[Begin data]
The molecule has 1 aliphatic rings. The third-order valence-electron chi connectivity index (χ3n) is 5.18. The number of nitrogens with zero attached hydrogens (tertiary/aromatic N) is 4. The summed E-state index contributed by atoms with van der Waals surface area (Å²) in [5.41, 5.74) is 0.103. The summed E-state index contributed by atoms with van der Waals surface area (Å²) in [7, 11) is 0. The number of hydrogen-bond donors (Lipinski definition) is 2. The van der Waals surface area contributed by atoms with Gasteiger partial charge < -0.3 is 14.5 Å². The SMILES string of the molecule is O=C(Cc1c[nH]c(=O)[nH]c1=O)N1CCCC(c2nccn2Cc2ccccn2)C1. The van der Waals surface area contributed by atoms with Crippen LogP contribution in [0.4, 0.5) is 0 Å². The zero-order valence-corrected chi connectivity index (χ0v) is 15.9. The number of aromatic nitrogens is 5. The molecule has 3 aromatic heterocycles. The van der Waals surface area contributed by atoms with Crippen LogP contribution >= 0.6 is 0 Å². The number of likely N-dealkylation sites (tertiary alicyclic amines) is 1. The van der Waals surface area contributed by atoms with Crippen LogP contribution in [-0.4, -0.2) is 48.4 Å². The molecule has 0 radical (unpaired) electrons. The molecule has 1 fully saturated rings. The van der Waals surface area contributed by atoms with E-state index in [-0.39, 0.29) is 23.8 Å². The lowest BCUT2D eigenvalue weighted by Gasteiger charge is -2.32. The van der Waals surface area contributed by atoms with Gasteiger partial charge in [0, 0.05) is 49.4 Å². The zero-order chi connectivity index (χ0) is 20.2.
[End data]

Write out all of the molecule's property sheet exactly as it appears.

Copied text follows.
The molecule has 1 aliphatic rings. The third-order valence-electron chi connectivity index (χ3n) is 5.18. The number of nitrogens with zero attached hydrogens (tertiary/aromatic N) is 4. The summed E-state index contributed by atoms with van der Waals surface area (Å²) in [5.41, 5.74) is 0.103. The summed E-state index contributed by atoms with van der Waals surface area (Å²) in [7, 11) is 0. The number of hydrogen-bond donors (Lipinski definition) is 2. The van der Waals surface area contributed by atoms with Gasteiger partial charge < -0.3 is 14.5 Å². The SMILES string of the molecule is O=C(Cc1c[nH]c(=O)[nH]c1=O)N1CCCC(c2nccn2Cc2ccccn2)C1. The van der Waals surface area contributed by atoms with Crippen LogP contribution in [0.4, 0.5) is 0 Å². The zero-order valence-corrected chi connectivity index (χ0v) is 15.9. The number of aromatic nitrogens is 5. The molecule has 3 aromatic heterocycles. The van der Waals surface area contributed by atoms with Crippen LogP contribution >= 0.6 is 0 Å². The number of likely N-dealkylation sites (tertiary alicyclic amines) is 1. The van der Waals surface area contributed by atoms with Crippen LogP contribution in [-0.4, -0.2) is 48.4 Å². The molecule has 0 radical (unpaired) electrons. The molecule has 1 fully saturated rings. The van der Waals surface area contributed by atoms with E-state index in [-0.39, 0.29) is 23.8 Å². The lowest BCUT2D eigenvalue weighted by Gasteiger charge is -2.32. The van der Waals surface area contributed by atoms with Gasteiger partial charge in [0, 0.05) is 49.4 Å². The zero-order chi connectivity index (χ0) is 20.2.